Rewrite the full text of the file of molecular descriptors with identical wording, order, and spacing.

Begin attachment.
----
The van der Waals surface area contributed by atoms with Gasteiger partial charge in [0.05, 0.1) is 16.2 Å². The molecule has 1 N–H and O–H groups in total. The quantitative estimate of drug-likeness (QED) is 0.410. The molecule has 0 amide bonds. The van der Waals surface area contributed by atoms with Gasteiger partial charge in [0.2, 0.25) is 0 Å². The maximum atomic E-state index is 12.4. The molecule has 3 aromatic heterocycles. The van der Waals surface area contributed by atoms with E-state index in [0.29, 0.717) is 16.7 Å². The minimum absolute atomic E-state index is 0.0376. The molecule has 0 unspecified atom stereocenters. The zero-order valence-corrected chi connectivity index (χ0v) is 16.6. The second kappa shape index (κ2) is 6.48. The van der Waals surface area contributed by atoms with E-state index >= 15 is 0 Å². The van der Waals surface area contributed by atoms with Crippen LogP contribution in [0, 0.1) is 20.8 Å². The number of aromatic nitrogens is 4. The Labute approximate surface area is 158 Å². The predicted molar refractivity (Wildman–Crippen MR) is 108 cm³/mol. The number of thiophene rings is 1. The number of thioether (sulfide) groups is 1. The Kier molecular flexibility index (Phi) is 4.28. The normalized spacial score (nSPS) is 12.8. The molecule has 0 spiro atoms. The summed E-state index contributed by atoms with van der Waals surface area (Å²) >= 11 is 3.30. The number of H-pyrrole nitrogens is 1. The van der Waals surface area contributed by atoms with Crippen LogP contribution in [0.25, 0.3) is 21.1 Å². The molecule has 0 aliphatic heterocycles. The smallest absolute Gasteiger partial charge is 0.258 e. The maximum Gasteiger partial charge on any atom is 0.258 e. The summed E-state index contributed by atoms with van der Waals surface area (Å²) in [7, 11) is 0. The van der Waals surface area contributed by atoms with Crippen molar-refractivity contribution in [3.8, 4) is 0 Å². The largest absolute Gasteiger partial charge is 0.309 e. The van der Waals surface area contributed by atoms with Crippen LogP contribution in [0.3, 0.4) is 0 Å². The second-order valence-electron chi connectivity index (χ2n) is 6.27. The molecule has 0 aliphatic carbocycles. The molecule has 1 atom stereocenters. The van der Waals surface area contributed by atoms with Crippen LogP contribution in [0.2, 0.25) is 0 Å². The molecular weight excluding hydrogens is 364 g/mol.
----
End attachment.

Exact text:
The van der Waals surface area contributed by atoms with Gasteiger partial charge in [0.05, 0.1) is 16.2 Å². The molecule has 1 N–H and O–H groups in total. The quantitative estimate of drug-likeness (QED) is 0.410. The molecule has 0 amide bonds. The van der Waals surface area contributed by atoms with Gasteiger partial charge in [0.2, 0.25) is 0 Å². The maximum atomic E-state index is 12.4. The molecule has 3 aromatic heterocycles. The van der Waals surface area contributed by atoms with E-state index in [0.29, 0.717) is 16.7 Å². The minimum absolute atomic E-state index is 0.0376. The molecule has 0 unspecified atom stereocenters. The zero-order valence-corrected chi connectivity index (χ0v) is 16.6. The second kappa shape index (κ2) is 6.48. The van der Waals surface area contributed by atoms with E-state index >= 15 is 0 Å². The van der Waals surface area contributed by atoms with Crippen LogP contribution in [0, 0.1) is 20.8 Å². The number of aromatic nitrogens is 4. The Labute approximate surface area is 158 Å². The predicted molar refractivity (Wildman–Crippen MR) is 108 cm³/mol. The number of thiophene rings is 1. The number of thioether (sulfide) groups is 1. The Kier molecular flexibility index (Phi) is 4.28. The normalized spacial score (nSPS) is 12.8. The molecule has 0 spiro atoms. The summed E-state index contributed by atoms with van der Waals surface area (Å²) >= 11 is 3.30. The number of H-pyrrole nitrogens is 1. The van der Waals surface area contributed by atoms with Crippen LogP contribution in [0.25, 0.3) is 21.1 Å². The molecule has 0 aliphatic heterocycles. The smallest absolute Gasteiger partial charge is 0.258 e. The maximum Gasteiger partial charge on any atom is 0.258 e. The summed E-state index contributed by atoms with van der Waals surface area (Å²) in [7, 11) is 0. The van der Waals surface area contributed by atoms with Crippen molar-refractivity contribution in [3.8, 4) is 0 Å². The largest absolute Gasteiger partial charge is 0.309 e. The van der Waals surface area contributed by atoms with Crippen LogP contribution in [0.3, 0.4) is 0 Å². The second-order valence-electron chi connectivity index (χ2n) is 6.27. The molecule has 0 aliphatic carbocycles. The molecule has 1 atom stereocenters. The van der Waals surface area contributed by atoms with Crippen LogP contribution in [0.2, 0.25) is 0 Å². The molecular weight excluding hydrogens is 364 g/mol.